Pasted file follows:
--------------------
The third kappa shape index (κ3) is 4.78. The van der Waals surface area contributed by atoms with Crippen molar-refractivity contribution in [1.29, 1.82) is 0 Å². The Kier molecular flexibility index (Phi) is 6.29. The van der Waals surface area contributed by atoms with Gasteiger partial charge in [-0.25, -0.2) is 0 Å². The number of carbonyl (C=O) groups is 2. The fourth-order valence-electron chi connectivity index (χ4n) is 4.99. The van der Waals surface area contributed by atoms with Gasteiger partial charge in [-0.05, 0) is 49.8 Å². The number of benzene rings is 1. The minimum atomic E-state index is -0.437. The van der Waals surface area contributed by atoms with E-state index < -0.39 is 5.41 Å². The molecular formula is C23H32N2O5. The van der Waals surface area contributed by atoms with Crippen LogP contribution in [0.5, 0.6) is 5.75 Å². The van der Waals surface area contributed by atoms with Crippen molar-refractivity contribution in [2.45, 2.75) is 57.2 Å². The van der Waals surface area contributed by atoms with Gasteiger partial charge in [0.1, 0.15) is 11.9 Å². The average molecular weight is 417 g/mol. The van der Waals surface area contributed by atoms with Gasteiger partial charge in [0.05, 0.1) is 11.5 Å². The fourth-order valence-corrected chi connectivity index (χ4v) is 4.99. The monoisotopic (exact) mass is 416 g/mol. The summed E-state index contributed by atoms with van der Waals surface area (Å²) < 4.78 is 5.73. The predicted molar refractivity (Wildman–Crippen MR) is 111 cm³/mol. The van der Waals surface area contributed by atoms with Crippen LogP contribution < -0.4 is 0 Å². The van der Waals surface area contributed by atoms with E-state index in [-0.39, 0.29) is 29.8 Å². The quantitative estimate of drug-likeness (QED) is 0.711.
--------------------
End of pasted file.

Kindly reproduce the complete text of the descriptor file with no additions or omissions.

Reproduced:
The third kappa shape index (κ3) is 4.78. The van der Waals surface area contributed by atoms with Crippen molar-refractivity contribution in [1.29, 1.82) is 0 Å². The Kier molecular flexibility index (Phi) is 6.29. The van der Waals surface area contributed by atoms with Gasteiger partial charge in [-0.25, -0.2) is 0 Å². The number of carbonyl (C=O) groups is 2. The fourth-order valence-electron chi connectivity index (χ4n) is 4.99. The van der Waals surface area contributed by atoms with Gasteiger partial charge in [-0.05, 0) is 49.8 Å². The number of benzene rings is 1. The minimum atomic E-state index is -0.437. The van der Waals surface area contributed by atoms with E-state index < -0.39 is 5.41 Å². The molecular formula is C23H32N2O5. The van der Waals surface area contributed by atoms with Crippen LogP contribution in [0.5, 0.6) is 5.75 Å². The van der Waals surface area contributed by atoms with Crippen molar-refractivity contribution in [2.45, 2.75) is 57.2 Å². The van der Waals surface area contributed by atoms with Gasteiger partial charge in [0.1, 0.15) is 11.9 Å². The average molecular weight is 417 g/mol. The van der Waals surface area contributed by atoms with Gasteiger partial charge in [0.05, 0.1) is 11.5 Å². The fourth-order valence-corrected chi connectivity index (χ4v) is 4.99. The monoisotopic (exact) mass is 416 g/mol. The summed E-state index contributed by atoms with van der Waals surface area (Å²) < 4.78 is 5.73. The predicted molar refractivity (Wildman–Crippen MR) is 111 cm³/mol. The van der Waals surface area contributed by atoms with Crippen LogP contribution < -0.4 is 0 Å². The van der Waals surface area contributed by atoms with E-state index in [-0.39, 0.29) is 29.8 Å². The quantitative estimate of drug-likeness (QED) is 0.711.